South-South Cooperation between IFAD and China Taking Its First Step

The first event promoting the South-South Cooperation between China and IFAD supported programs in Asia and Africa kicked off in Beijing on 23rd September 2009.

18 project officers from 4 countries (Madagascar, Rwanda, Viet Nam and Bangladesh) including IFAD CPM Mr. Benoit Thierry gathered in China to undertake a one-week knowledge exchange program, which combines in-door lecturing and field exposure to China’s development and poverty reduction experiences and IFAD’s work and experiences in China. The participants gratefully acknowledged the sponsorship of the Chinese government for accommodation and ground travel.

Senior officials from the Ministry of Finance and the International Poverty Reduction Cooperation Center in China opened the seminar together with IFAD CPM for China Mr. Thomas Rath. In their opening statements the MOF and IFAD representatives both confirmed the significance of this event in promoting sharing and learning between China and other developing countries in Asia and Africa and among the IFAD projects involved. Both sides expressed desire to continue such cooperation to contribute to global poverty reduction.

During the first day sessions, the participants were informed about China’s impressive record on poverty reduction from 260 million extreme poor to 14 million over the last 30 years, the main challenges and key elements of China development model. Exchanges were made on what from China’s development experience can be replicated in developing countries.

The IFAD country team presented the achievements of joint GOC and IFAD projects (23 projects with USD 578 million loan) and discussed the new development approaches and challenges in country that is developing very rapidly. The key elements of project design and implementation triggered great interest by participants.

The first day was a good start as participants showed great interest in the seminar and concentrated in the presentations and discussions despite of long flight and jetlag… 20 some hours for the Madagascar team to reach China.

Below are some of the reflections from participants on day one:
  • “ The number of Chinese people out of poverty is impressive. The contribution of IFAD projects to that from 1981 to 2006 is 15 million people. This figure corresponds to the current number of poor people in Madagascar. This shows the real possibility of fighting against poverty when you have a good strategy, appropriate leadership associated with political stability and strong governance. But it is also the result of sustained efforts in continuity of strategic orientations and respect for discipline, good will and a real motivation of the population. The projects supported by external donors working together as part of a clearly elaborated by the State on the basis of priorities set at the lower level (provincial) leading to their successful ownership and sustainability through existing structures in place (Government and rural organizations). Therefore, projects financed by external aid are complementary to government programs.” - Madagascar team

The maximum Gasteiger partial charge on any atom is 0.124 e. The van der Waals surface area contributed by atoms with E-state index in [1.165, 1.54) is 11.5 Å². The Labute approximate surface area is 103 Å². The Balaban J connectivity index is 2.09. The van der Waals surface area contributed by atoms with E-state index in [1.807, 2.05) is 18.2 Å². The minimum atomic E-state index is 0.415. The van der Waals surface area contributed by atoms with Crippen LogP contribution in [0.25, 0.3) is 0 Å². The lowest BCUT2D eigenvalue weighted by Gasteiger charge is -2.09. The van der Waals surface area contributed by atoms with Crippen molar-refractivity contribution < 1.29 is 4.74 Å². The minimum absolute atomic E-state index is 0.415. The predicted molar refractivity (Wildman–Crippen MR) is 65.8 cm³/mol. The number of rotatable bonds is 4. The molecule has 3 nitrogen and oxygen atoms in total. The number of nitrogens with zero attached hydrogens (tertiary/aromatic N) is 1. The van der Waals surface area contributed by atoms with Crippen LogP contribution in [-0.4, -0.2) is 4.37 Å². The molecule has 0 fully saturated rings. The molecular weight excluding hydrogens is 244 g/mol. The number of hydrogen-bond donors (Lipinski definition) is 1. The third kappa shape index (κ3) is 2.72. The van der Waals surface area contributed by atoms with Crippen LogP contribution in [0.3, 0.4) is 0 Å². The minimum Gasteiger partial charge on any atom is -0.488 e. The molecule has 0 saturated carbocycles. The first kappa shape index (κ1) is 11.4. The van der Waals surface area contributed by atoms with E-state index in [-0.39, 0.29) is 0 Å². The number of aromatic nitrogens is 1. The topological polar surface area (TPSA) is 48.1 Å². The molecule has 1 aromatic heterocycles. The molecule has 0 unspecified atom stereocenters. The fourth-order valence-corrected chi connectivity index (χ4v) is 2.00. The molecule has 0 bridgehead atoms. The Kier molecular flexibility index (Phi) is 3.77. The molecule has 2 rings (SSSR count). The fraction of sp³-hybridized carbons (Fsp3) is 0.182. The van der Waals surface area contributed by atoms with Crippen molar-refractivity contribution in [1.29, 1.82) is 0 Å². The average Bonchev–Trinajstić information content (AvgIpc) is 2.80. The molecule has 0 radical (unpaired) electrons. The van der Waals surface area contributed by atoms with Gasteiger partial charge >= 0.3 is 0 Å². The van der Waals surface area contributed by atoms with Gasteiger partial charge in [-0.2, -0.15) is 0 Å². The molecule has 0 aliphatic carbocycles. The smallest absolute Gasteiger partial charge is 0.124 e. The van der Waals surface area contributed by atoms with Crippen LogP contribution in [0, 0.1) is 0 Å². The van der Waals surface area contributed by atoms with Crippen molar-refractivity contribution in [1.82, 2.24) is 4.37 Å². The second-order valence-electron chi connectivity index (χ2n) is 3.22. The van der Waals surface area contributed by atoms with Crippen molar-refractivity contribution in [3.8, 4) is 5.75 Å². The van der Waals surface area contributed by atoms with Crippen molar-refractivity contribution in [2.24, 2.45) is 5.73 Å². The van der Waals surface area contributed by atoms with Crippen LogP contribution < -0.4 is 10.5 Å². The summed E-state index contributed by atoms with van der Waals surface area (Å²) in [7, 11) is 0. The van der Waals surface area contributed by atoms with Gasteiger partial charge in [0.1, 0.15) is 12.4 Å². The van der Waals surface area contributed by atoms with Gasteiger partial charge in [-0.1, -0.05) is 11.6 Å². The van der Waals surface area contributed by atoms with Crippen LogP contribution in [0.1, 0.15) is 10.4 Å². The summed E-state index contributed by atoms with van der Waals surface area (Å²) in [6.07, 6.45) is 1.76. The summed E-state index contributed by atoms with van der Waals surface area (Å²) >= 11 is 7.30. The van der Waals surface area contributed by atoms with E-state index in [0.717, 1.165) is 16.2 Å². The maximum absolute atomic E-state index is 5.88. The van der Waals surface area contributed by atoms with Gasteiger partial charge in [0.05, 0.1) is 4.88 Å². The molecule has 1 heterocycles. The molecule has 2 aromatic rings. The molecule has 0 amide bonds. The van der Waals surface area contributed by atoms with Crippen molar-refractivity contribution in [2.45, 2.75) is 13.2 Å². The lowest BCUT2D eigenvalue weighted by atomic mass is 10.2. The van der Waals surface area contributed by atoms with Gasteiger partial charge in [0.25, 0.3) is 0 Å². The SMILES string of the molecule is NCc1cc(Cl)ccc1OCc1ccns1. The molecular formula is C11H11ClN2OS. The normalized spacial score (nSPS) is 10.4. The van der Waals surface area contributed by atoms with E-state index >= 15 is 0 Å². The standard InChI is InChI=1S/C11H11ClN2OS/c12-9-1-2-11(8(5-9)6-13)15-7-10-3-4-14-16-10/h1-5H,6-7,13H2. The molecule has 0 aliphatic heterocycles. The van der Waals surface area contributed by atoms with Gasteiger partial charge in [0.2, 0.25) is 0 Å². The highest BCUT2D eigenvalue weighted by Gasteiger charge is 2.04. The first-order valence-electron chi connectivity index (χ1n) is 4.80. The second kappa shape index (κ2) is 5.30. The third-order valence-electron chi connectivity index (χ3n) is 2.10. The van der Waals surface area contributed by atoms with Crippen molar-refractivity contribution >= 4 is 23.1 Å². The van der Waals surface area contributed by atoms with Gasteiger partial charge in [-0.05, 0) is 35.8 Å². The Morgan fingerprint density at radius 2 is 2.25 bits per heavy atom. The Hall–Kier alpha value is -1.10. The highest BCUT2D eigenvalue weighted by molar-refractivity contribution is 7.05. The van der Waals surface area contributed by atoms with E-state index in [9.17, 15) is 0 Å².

• ” IFAD projects in China really play their role of supporting the poorest with a refinement of targeting face to an economic and an industrial development in general. These projects have also shown good management of space by the concentration of actions and their replication. However, the exchanges between participating countries show that despite the socio - economic, geographic and level of equipment of different countries that are significantly different, the main lines of IFAD’s have similarities. This begs the question whether IFAD should recommend the same approach for conditions quite different even though we always target the poor.” - Madagascar team

  • “From the first presentation I was greatly impressed by the Chinese approach especially with regard to:
    the prioritizing of infrastructure in preparation for investment and growth;
    financing the infrastructure from among others domestic savings
    the ability to program for equitable growth that puts money in villagers' hands
    the shift from heavy industry to township and rural small scale industry
    From the presentation in IFAD programmes
    the techincal envoy model and the fact that it is stimulating private sector based service deliverry in rural areas
    attempts to introduce technology in poor households such as the differenciated grants for household infrastructure
    systematizing innovation in project planning and implementation
    These are just but a few - the whole day has been one big learning experience for me.” - King’ori Wathobio, project advisor for Rwanda